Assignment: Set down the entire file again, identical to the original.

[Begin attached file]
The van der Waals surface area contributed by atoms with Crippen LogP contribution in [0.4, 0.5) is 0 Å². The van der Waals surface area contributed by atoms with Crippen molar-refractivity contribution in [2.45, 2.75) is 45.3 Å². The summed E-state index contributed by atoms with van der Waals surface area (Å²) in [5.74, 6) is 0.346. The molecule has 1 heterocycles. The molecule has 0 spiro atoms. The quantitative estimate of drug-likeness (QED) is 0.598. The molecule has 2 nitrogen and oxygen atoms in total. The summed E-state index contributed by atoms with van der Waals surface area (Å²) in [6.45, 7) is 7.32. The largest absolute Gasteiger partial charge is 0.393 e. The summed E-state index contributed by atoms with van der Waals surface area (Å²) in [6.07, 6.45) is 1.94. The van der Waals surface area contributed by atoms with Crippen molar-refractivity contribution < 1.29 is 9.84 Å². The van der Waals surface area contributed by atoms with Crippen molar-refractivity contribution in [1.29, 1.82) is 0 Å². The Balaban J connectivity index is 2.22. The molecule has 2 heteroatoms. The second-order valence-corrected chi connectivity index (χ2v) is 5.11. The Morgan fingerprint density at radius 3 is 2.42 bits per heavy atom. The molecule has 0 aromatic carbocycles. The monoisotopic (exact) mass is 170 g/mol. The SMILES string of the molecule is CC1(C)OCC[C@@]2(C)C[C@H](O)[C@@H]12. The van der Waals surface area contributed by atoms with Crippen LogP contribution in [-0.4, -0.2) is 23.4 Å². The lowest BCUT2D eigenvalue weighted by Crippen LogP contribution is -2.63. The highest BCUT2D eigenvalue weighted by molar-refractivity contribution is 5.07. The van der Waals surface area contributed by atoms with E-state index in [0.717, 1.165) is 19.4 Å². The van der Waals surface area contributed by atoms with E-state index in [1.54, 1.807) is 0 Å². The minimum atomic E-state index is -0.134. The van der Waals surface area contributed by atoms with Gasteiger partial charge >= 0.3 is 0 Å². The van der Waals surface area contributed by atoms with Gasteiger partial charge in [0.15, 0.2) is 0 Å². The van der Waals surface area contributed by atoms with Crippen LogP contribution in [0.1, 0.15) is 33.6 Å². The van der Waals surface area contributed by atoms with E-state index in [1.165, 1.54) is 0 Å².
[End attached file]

The van der Waals surface area contributed by atoms with Crippen LogP contribution in [0.4, 0.5) is 0 Å². The van der Waals surface area contributed by atoms with Crippen molar-refractivity contribution in [2.45, 2.75) is 45.3 Å². The summed E-state index contributed by atoms with van der Waals surface area (Å²) in [5.74, 6) is 0.346. The molecule has 1 heterocycles. The molecule has 0 spiro atoms. The quantitative estimate of drug-likeness (QED) is 0.598. The molecule has 2 nitrogen and oxygen atoms in total. The summed E-state index contributed by atoms with van der Waals surface area (Å²) in [6.45, 7) is 7.32. The largest absolute Gasteiger partial charge is 0.393 e. The summed E-state index contributed by atoms with van der Waals surface area (Å²) in [6.07, 6.45) is 1.94. The van der Waals surface area contributed by atoms with Crippen molar-refractivity contribution < 1.29 is 9.84 Å². The van der Waals surface area contributed by atoms with Crippen molar-refractivity contribution in [1.29, 1.82) is 0 Å². The Balaban J connectivity index is 2.22. The molecule has 2 heteroatoms. The second-order valence-corrected chi connectivity index (χ2v) is 5.11. The Morgan fingerprint density at radius 3 is 2.42 bits per heavy atom. The molecule has 0 aromatic carbocycles. The monoisotopic (exact) mass is 170 g/mol. The SMILES string of the molecule is CC1(C)OCC[C@@]2(C)C[C@H](O)[C@@H]12. The van der Waals surface area contributed by atoms with Crippen LogP contribution in [-0.4, -0.2) is 23.4 Å². The lowest BCUT2D eigenvalue weighted by Crippen LogP contribution is -2.63. The highest BCUT2D eigenvalue weighted by molar-refractivity contribution is 5.07. The van der Waals surface area contributed by atoms with E-state index in [0.717, 1.165) is 19.4 Å². The van der Waals surface area contributed by atoms with E-state index in [1.54, 1.807) is 0 Å². The minimum atomic E-state index is -0.134. The van der Waals surface area contributed by atoms with Gasteiger partial charge >= 0.3 is 0 Å². The van der Waals surface area contributed by atoms with Gasteiger partial charge in [0.15, 0.2) is 0 Å². The van der Waals surface area contributed by atoms with Crippen LogP contribution in [0.1, 0.15) is 33.6 Å². The van der Waals surface area contributed by atoms with E-state index in [1.165, 1.54) is 0 Å².